(GRUB) shares are getting battered in late trading Monday, after the food delivery company posted lighter-than-expected Q3 revenues — and more disturbingly — Q4 guidance that was dramatically below Wall Street’s expectations.
The report comes amid a period of intensifying competition in the food delivery business, as companies like
(UBER) Uber Eats, DoorDash and Postmates spend heavily to expand their position in the business. Postmates earlier this month postponed a planned IPO, citing market conditions.
For the quarter, Grubhub had revenues of $322 million, up 30% from a year ago, but below the analyst consensus forecast of $330.5 million. Non-GAAP profits were 27 cents a share, in line with estimates. Gross food sales were $1.4 billion, up 15%. “Active diners” were 21.2 million, up 29% year over year, while “daily active grubs” were 457,000, up 10%.
For Q4, Grubhub projects revenue of $315 million to $335 million, below the old Street consensus at $387.3 million. The company sees adjusted Ebitda (earnings before interest, taxes, depreciation and amortization, a measure of cash flow) of $15 million to $25 million, well below the $53.8 million reported for Q3.
In a brutally frank 16-page letter to shareholders, Grubhub addressed how its business is being affected by changing dynamics in the food delivery sector. For starters, the company noted that the 10% rise in daily active customers “was at the lower end of our expectations,” adding “we suspect it may be at the lower end of your expectations as well.”
In the letter, Grub Hub writes that the trend accelerated starting in August.
“As we dug into the data, we saw that our newer diners, particularly those in our newer markets, were not driving as many orders as we expected at that point in their lifecycle,” the company wrote in the letter. “While retention of these newer diners was good, their ordering frequency wasn’t ‘maturing’ at the same level as earlier cohorts…At the same time, we also noticed that the retention rates, not just the frequency rates, of our newest diners (those acquired late in the second quarter), were slightly lower than prior cohorts.”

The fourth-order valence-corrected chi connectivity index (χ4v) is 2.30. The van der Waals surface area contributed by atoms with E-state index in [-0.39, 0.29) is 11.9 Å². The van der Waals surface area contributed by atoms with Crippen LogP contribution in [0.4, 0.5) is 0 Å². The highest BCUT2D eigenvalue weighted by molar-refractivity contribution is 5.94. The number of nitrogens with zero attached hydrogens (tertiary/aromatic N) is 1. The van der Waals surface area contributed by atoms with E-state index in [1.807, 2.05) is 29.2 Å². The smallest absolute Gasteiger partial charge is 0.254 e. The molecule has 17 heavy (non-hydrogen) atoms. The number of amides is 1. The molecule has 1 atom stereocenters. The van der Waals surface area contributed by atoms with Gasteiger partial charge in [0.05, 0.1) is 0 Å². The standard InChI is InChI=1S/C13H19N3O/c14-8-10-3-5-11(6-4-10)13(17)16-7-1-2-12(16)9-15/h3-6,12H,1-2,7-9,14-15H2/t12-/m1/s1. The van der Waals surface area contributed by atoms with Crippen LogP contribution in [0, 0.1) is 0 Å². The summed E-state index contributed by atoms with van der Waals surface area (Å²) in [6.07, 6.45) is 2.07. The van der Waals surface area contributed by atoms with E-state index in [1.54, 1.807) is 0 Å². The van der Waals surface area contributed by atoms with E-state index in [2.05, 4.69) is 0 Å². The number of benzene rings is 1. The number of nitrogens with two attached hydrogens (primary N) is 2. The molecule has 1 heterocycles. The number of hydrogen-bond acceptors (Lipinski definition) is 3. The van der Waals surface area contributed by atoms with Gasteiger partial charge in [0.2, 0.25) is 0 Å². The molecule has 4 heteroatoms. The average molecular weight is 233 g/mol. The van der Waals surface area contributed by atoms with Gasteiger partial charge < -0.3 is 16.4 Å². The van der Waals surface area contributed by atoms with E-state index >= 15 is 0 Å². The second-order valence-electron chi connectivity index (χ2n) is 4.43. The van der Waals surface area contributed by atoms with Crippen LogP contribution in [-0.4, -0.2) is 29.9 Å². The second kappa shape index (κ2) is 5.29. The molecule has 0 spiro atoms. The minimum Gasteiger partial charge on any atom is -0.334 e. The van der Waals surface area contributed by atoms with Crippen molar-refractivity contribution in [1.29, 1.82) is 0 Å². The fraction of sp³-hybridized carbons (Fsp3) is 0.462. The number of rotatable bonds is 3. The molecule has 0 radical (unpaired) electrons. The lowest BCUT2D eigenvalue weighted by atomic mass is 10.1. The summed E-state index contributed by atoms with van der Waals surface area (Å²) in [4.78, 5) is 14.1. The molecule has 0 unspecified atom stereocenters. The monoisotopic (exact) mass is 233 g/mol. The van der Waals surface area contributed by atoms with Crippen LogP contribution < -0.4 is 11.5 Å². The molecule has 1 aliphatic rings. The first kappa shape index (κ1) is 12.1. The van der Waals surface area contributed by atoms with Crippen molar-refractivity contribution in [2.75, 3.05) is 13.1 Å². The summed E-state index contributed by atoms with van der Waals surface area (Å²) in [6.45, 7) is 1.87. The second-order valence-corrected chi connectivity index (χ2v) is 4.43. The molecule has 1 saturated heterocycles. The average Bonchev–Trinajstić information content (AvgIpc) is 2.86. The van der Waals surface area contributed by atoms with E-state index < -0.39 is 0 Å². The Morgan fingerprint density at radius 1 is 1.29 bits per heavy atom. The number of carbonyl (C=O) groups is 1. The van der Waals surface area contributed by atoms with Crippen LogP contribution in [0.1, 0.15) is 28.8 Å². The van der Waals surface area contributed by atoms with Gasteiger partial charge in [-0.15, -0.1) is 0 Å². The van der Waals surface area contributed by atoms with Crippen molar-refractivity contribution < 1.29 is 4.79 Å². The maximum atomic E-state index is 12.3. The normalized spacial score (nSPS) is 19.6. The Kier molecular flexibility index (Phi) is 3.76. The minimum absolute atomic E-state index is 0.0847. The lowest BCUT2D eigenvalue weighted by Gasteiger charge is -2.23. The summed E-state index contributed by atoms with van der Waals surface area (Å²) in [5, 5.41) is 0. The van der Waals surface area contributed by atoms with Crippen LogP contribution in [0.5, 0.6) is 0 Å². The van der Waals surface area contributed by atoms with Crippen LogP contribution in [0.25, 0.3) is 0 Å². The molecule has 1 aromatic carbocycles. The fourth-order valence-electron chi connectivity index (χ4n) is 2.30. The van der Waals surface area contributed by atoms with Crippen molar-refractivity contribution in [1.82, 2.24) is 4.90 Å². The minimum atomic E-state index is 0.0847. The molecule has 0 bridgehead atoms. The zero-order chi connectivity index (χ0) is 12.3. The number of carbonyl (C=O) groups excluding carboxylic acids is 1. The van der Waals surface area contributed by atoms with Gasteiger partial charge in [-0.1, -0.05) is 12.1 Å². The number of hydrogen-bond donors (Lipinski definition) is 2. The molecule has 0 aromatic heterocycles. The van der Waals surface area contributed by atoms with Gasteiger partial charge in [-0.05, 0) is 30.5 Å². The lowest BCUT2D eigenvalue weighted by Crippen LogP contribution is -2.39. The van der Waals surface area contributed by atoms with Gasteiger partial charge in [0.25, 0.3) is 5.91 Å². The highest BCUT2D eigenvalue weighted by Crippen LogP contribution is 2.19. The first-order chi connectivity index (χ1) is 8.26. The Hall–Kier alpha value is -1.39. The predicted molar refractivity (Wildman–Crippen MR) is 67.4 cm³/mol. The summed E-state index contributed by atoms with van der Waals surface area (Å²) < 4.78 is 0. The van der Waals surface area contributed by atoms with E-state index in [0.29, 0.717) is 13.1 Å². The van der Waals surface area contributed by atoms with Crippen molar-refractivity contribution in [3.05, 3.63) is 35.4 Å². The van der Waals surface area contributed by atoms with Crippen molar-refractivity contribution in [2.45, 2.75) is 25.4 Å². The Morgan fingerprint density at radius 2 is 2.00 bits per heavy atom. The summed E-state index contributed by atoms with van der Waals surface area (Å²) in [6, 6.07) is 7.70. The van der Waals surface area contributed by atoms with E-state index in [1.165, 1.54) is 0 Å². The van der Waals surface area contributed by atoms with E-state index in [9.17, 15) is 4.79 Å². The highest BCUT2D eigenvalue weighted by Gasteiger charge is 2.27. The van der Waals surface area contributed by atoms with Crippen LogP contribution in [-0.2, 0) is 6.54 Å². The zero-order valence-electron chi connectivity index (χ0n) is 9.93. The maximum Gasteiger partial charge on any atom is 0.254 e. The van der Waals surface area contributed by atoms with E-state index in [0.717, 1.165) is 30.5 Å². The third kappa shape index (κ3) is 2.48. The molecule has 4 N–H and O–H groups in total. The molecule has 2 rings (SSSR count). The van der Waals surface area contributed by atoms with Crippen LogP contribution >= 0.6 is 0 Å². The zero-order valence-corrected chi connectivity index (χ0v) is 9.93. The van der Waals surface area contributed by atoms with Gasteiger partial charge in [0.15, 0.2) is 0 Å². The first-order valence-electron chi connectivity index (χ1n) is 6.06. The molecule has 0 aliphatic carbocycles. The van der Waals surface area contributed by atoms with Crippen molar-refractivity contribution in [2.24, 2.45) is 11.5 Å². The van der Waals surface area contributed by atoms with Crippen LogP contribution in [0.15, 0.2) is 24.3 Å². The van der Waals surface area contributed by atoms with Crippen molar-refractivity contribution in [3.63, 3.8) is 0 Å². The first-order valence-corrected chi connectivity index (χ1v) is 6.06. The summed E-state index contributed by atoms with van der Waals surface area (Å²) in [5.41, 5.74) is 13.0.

Grubhub writes that it studied the situation and concluded that “the supply innovations in online takeout have been played out and annual growth is slowing and returning to a more normal longer-term state which we believe will settle in the low double digits, except that there are multiple players all competing for the same new diners and order growth.”
In short, the company is getting crunched by a competitively saturated market.
“We believe online diners are becoming more promiscuous,” the company said. “For years, we saw in our data that a Grubhub diner was extremely loyal to our platform. However, our newer diners are increasingly coming to us already having ordered on a competing online platform, and our existing diners are increasingly ordering from multiple platforms.”
And Grubhub added: “This is a significant change in our industry that will require us, and everyone else, to compete by creating the most value for diners and restaurants rather than relying on industry tailwinds.”
The company gave a stark warning on the near-term impact of all of this on its business.
“While our competitors continue to spend aggressively, swallowing steep losses in the process, we need to give new diners more reasons to try Grubhub, stop our existing diners from looking elsewhere and continue growing our diner base to ensure we are best positioned when the industry matures and reaches a stable long-term spending level.” Grubhub says it “will be moving quickly, spending more and trying many different strategies over the next 12-18 months to increase restaurant supply aggressively while making our diner experience more sticky—effectively taking action to remove any reason for diners to look anywhere else.”
While the company did not give detailed guidance for 2020, it did project adjusted Ebitda of at least $100 million.
Grubhub shares in after-hours trading were down 32%, to $39.95.
Write to Eric J. Savitz at email@example.com